<!-- The following will actually be translated as https://www.codeproject.com/welcome.asp; thus, retaining the HTTPS protocol that was last used. --> <a href="../welcome.asp">Back to the Welcome Page.</a>
Generally, it is not a good idea to encrypt every single page request with SSL. It makes for slower page serves and more bandwidth usage. It is also more intensive on the server’s CPU, something your hosting provider may not be pleased with.
Being forced to use absolute URLs for internal links in a Web site is less than appealing. The next thing you know, the Web site’s domain name changes (for any number of reasons) or you have a staging server, which means you have to maintain a separate copy of the site for that set of absolute URLs. It makes much more sense to mark certain files and/or entire directories as “secure.” This would allow you the benefit of using relative URLs freely within your Web pages. If an existing page needs to be made secure, you simply add it to the list of marked files instead of finding and replacing all links to the page with an absolute URL.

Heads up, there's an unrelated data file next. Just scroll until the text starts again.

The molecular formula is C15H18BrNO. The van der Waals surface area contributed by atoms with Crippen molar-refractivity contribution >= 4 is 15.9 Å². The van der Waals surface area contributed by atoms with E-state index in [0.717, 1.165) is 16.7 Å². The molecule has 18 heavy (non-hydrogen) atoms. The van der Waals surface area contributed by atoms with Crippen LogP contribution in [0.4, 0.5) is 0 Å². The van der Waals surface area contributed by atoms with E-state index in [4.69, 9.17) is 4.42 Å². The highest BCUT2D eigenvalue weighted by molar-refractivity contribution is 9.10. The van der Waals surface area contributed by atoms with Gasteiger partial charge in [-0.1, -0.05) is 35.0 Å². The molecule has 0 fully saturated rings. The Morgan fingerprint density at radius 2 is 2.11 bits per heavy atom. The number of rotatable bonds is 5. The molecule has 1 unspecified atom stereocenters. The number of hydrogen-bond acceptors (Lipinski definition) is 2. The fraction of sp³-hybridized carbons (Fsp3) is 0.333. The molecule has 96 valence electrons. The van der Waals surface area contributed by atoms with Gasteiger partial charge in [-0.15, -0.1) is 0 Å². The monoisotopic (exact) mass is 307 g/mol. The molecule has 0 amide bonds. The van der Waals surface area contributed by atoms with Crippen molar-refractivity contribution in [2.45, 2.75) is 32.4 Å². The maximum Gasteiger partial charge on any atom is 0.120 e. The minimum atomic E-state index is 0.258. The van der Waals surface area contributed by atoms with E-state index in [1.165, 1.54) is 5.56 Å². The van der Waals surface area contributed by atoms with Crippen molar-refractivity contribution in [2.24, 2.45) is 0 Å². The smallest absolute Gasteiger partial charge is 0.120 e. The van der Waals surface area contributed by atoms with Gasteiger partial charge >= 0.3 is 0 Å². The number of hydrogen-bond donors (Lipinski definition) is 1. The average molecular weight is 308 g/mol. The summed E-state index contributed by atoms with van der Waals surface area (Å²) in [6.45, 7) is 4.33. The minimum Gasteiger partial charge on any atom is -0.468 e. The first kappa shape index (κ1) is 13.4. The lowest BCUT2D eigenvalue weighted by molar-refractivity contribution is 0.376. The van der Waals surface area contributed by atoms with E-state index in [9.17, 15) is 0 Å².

SecureWebPageModule comes in.
SecureWebPageModule is a class that implements the
IHttpModule interface. HTTP modules give programmers a means of “attaching” to a Web application to process its events. It’s like descending from the
System.Web.HttpApplication class and overriding the application and session events in a Global.asax file. The main difference is you don’t have to worry about copying and pasting the same code into the file for every application that is to use it. HTTP modules are simply “linked in” to a Web application and become part of the pipeline.